The creative mind is the engine of innovation, but it is often beset by distractions which impede achievement. What can you do about them?

First, don’t worry about reading an article instead of doing something. This article will give you some tips about how to get away from the many distractions that turn your simple plans into obstacle courses and mine-fields.

Make a List

This is a personal tip that works for me. I’m frequently overwhelmed with a dizzying array of thoughts. Sometimes they even become a horrible loop as though my brain has gone into an infinite loop. I haven’t found the biological equivalent of BREAK, but a strategy that has really been beneficial is to make a list of the things that are distracting me. This might be a “to-do” list if it turns out that the items are actionable. Or, it might just be a reminder to look at these problems later. Whatever the mechanism, writing these distractions down and putting them to paper seems to extract them from my “looping” thoughts and makes my mind more orderly. Then I can tackle the list one item at a time.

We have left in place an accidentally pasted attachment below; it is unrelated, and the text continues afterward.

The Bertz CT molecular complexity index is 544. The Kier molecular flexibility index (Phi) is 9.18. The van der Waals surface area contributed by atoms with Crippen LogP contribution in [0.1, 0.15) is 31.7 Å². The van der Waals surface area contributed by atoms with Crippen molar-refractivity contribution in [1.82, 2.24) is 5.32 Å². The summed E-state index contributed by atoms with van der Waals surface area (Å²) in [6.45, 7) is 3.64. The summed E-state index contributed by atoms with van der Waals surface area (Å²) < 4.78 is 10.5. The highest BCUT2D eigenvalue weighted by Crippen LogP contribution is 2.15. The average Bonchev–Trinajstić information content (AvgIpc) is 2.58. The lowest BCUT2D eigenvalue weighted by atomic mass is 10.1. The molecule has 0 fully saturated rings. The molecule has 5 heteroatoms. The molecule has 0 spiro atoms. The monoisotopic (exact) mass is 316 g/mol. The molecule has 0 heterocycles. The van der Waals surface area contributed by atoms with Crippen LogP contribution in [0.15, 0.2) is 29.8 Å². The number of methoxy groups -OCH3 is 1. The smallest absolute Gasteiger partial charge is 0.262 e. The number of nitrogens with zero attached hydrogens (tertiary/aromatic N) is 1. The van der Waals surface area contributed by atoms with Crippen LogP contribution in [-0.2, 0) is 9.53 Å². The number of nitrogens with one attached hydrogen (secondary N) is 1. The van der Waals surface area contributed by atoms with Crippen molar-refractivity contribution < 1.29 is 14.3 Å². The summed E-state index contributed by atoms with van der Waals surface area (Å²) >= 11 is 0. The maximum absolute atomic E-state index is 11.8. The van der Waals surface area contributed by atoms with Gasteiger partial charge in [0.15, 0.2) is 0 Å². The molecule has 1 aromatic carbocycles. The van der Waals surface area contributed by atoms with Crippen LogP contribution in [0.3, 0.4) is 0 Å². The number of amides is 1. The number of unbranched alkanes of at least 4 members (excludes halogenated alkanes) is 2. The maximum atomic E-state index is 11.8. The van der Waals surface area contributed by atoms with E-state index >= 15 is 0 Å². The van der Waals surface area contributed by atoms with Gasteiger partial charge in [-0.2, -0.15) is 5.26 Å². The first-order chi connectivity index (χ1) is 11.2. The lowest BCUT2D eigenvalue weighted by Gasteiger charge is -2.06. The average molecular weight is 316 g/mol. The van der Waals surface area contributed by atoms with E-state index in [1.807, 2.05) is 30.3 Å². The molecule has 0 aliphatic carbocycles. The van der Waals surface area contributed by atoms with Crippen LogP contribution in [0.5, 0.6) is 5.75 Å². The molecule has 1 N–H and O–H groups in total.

Earlier this year I read David Allen’s book Getting Things Done and this turned out to be one of his tips as well. He describes it as getting control of the things that demand attention in our workflow. (In a full-blown workflow improvement program, there is more to his method than this.) Sequestering these distractions gives you permission to focus on the one you need to focus on right now, with the assurance that you’ll get back to the rest of the list soon. Put your list somewhere that reliably prods you to return to the other items later.

Avoid Interruptions (if you can)

I’ve read that it can take half an hour to get back into a “state of flow” after an interruption. One university study suggests that on average, an interruption takes 23 minutes and 15 seconds* to recover from.

When it’s time to get work done, shutting out the world can be difficult.